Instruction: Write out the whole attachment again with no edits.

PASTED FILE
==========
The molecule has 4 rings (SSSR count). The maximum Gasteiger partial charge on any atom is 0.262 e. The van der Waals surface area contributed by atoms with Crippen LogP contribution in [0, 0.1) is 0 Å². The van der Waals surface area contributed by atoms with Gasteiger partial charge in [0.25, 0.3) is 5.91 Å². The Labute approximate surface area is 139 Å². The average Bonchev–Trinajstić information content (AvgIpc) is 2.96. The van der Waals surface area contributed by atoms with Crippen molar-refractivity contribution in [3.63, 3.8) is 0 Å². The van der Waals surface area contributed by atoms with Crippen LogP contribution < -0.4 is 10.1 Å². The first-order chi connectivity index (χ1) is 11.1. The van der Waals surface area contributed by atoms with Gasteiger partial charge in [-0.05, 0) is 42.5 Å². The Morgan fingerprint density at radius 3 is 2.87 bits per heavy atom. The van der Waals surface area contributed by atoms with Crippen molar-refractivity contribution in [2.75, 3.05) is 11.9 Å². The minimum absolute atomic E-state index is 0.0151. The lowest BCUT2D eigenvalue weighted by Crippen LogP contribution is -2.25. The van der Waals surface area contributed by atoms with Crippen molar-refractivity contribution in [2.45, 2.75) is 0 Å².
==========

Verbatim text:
The molecule has 4 rings (SSSR count). The maximum Gasteiger partial charge on any atom is 0.262 e. The van der Waals surface area contributed by atoms with Crippen LogP contribution in [0, 0.1) is 0 Å². The van der Waals surface area contributed by atoms with Gasteiger partial charge in [0.25, 0.3) is 5.91 Å². The Labute approximate surface area is 139 Å². The average Bonchev–Trinajstić information content (AvgIpc) is 2.96. The van der Waals surface area contributed by atoms with Crippen molar-refractivity contribution in [3.63, 3.8) is 0 Å². The van der Waals surface area contributed by atoms with Crippen LogP contribution < -0.4 is 10.1 Å². The first-order chi connectivity index (χ1) is 11.1. The van der Waals surface area contributed by atoms with Gasteiger partial charge in [-0.05, 0) is 42.5 Å². The Morgan fingerprint density at radius 3 is 2.87 bits per heavy atom. The van der Waals surface area contributed by atoms with Crippen molar-refractivity contribution in [2.75, 3.05) is 11.9 Å². The minimum absolute atomic E-state index is 0.0151. The lowest BCUT2D eigenvalue weighted by Crippen LogP contribution is -2.25. The van der Waals surface area contributed by atoms with Crippen molar-refractivity contribution in [2.45, 2.75) is 0 Å².